Monday marked 20 years of ongoing human exploration from a view above the Earth or from space. Since November 2, 2000, astronauts and cosmonauts have lived without a break aboard the International Space Station.

For those 7,300 days, 241 individuals from 19 countries were hosted by the $150 billion orbiting laboratory, and more than 3,000 research experiments were carried out there.

Even then, all good things have to come to an end. NASA's ISS was cleared for flying until at least 2028, but the station is beginning to display its age. NASA may deorbit the station at some point in the next 10 to 15 years, smashing it into the southern Pacific Ocean.

But other residential stations, most of them planned and constructed by private companies, are expected to take their place.

Some of these businesses, such as Axiom Space and Bigelow Aerospace, aim to expand on the ISS's popularity by incorporating station extensions that could eventually be withdrawn as their own habitats to orbit. Others want to create brand-new space accommodations, like Blue Origin, so big and sophisticated that they will begin to imitate Earth's life.

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(Photo : Pixabay)
SpaceX satellite in orbit

ISS Getting Old

The station has also outlived its 15-year life expectancy. In the last few months alone, the station's Russian side has seen a busted toilet, an oxygen supply system failure, and an air leak.

"All modules of the Russian segment are exhausted," Gennady Padalka, a cosmonaut, told RIA Novosti in October. 

For now, these problems aren't enough to threaten the credibility of the station, but they are warning signs of deterioration.

"I think it's an incredibly reliable and a robust system," Kate Rubins, a NASA astronaut currently on the ISS, said during a press call last month.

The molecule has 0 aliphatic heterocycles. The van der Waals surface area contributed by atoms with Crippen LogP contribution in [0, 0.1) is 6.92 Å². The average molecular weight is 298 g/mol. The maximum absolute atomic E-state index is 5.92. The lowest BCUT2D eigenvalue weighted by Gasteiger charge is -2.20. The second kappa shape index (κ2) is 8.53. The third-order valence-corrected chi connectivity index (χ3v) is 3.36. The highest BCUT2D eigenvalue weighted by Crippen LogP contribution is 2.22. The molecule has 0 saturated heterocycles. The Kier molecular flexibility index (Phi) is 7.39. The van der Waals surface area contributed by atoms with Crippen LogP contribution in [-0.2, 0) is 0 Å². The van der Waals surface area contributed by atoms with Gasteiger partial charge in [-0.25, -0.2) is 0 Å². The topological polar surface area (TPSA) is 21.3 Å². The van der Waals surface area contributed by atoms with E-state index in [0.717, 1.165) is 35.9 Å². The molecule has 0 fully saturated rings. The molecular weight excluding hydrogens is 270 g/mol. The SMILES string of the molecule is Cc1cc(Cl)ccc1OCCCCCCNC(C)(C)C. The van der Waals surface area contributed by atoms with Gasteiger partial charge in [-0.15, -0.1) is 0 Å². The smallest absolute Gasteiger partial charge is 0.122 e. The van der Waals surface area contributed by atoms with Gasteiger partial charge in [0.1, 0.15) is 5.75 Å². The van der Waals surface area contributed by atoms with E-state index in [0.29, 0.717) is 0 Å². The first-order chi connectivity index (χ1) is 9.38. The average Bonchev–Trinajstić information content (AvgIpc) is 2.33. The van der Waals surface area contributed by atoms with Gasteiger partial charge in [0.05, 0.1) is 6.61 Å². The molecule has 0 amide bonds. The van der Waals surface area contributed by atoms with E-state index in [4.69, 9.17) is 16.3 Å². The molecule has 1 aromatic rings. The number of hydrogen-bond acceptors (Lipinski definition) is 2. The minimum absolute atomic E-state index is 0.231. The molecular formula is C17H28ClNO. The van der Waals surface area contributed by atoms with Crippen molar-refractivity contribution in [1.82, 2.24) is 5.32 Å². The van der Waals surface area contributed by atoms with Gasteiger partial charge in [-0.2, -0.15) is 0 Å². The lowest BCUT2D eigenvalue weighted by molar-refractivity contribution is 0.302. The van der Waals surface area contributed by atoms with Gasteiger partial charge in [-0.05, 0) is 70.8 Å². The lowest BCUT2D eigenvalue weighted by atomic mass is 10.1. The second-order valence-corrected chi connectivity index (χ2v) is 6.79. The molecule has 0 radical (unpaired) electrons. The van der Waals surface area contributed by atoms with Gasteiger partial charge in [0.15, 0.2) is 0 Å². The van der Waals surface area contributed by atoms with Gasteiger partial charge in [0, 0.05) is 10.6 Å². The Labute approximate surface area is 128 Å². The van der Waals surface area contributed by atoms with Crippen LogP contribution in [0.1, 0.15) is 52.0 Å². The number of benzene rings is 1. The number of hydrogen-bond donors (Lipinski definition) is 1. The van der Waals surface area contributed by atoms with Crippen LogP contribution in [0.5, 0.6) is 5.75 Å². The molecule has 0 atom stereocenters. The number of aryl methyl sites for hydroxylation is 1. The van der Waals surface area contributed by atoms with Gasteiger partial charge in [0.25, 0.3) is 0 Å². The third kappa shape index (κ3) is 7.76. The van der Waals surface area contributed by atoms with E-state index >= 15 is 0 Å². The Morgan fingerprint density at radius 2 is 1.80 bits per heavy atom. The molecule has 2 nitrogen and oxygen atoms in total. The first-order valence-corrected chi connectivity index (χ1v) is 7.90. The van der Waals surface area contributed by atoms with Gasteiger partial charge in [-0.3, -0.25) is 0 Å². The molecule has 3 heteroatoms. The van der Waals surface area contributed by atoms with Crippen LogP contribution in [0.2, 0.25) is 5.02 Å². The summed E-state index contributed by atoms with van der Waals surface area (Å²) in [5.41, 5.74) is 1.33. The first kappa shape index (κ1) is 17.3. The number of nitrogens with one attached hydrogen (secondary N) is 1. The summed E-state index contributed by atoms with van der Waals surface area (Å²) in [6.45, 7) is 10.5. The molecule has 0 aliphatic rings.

Russian space policy analyst Andrey Ionin said some of the Russian systems on the ISS are getting old, but after so long in orbit, that's to be expected. The crew is trained to deal with issues, he said.

In 1998, the first parts of the ISS were launched into space, hoping that they would last at least 15 years. The space station's mission extended to 2024 and is proposed to be extended to at least 2028.

Private Companies to Attach Items to the ISS

Axiom Space, a private aerospace corporation in Texas, will construct the first commercial space station. Established in 2016, NASA has already awarded Axiom a contract to build at least one new residential, commercial module attached to the current space station. Then, once the ISS retires, the module will potentially detach to become an autonomous orbital outpost, along with any others that Axiom has added in the next few years.

Bigelow Aerospace, founded by real estate billionaire Robert Bigelow in 1999, is another business with similar ambitions. Since 2016, the Bigelow Expandable Activity Module (BEAM) has been attached to the station. The company has already sent a working version of its inflatable ISS module to space. It's used for storage at the moment.

Another company is working on a concept of a three-story inflatable space habitat, the Sierra Nevada Corporation. Its design will either connect to or act as a lunar base at the space station. The facility might also feature a microgravity garden that could supply fresh produce to space travelers, known as the Broad Inflatable Fabric World, or LIFE.

The Senior Vice President of Sierra Nevada, Janet Kavandi, is also a former NASA astronaut. She told Business Insider that the inflatable habitat might serve several spatial purposes, including "a manufacturing facility, a hotel that may be of interest to some people, or an observatory."

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